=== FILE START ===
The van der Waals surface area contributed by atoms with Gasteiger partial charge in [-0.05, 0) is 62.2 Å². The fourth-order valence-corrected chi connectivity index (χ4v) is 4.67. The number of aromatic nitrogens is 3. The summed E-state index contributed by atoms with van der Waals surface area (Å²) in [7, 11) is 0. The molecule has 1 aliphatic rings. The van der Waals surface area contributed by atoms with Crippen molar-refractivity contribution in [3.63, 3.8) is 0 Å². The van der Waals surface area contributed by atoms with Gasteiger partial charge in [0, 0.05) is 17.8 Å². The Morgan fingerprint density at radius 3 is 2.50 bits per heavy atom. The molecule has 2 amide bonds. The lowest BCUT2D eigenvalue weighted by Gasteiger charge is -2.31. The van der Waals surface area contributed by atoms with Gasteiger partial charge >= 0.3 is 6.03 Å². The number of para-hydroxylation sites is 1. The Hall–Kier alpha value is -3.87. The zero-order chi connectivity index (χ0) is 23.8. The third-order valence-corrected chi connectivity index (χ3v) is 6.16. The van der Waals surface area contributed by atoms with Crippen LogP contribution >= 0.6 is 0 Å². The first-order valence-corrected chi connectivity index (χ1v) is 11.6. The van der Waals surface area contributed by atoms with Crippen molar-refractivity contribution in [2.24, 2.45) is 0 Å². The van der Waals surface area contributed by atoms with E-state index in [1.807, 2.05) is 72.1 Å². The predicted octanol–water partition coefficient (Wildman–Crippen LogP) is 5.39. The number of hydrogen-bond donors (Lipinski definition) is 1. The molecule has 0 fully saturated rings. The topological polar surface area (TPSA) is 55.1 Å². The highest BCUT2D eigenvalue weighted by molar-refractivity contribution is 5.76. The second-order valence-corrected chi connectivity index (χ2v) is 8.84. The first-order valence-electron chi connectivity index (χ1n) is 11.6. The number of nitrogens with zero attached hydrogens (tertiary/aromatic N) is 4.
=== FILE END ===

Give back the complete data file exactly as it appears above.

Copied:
The van der Waals surface area contributed by atoms with Gasteiger partial charge in [-0.05, 0) is 62.2 Å². The fourth-order valence-corrected chi connectivity index (χ4v) is 4.67. The number of aromatic nitrogens is 3. The summed E-state index contributed by atoms with van der Waals surface area (Å²) in [7, 11) is 0. The molecule has 1 aliphatic rings. The van der Waals surface area contributed by atoms with Crippen molar-refractivity contribution in [3.63, 3.8) is 0 Å². The van der Waals surface area contributed by atoms with Gasteiger partial charge in [0, 0.05) is 17.8 Å². The Morgan fingerprint density at radius 3 is 2.50 bits per heavy atom. The molecule has 2 amide bonds. The lowest BCUT2D eigenvalue weighted by Gasteiger charge is -2.31. The van der Waals surface area contributed by atoms with Gasteiger partial charge >= 0.3 is 6.03 Å². The number of para-hydroxylation sites is 1. The Hall–Kier alpha value is -3.87. The zero-order chi connectivity index (χ0) is 23.8. The third-order valence-corrected chi connectivity index (χ3v) is 6.16. The van der Waals surface area contributed by atoms with Crippen LogP contribution >= 0.6 is 0 Å². The first-order valence-corrected chi connectivity index (χ1v) is 11.6. The van der Waals surface area contributed by atoms with Crippen molar-refractivity contribution in [2.24, 2.45) is 0 Å². The van der Waals surface area contributed by atoms with E-state index in [1.807, 2.05) is 72.1 Å². The predicted octanol–water partition coefficient (Wildman–Crippen LogP) is 5.39. The number of hydrogen-bond donors (Lipinski definition) is 1. The molecule has 0 fully saturated rings. The topological polar surface area (TPSA) is 55.1 Å². The highest BCUT2D eigenvalue weighted by molar-refractivity contribution is 5.76. The second-order valence-corrected chi connectivity index (χ2v) is 8.84. The first-order valence-electron chi connectivity index (χ1n) is 11.6. The number of nitrogens with zero attached hydrogens (tertiary/aromatic N) is 4.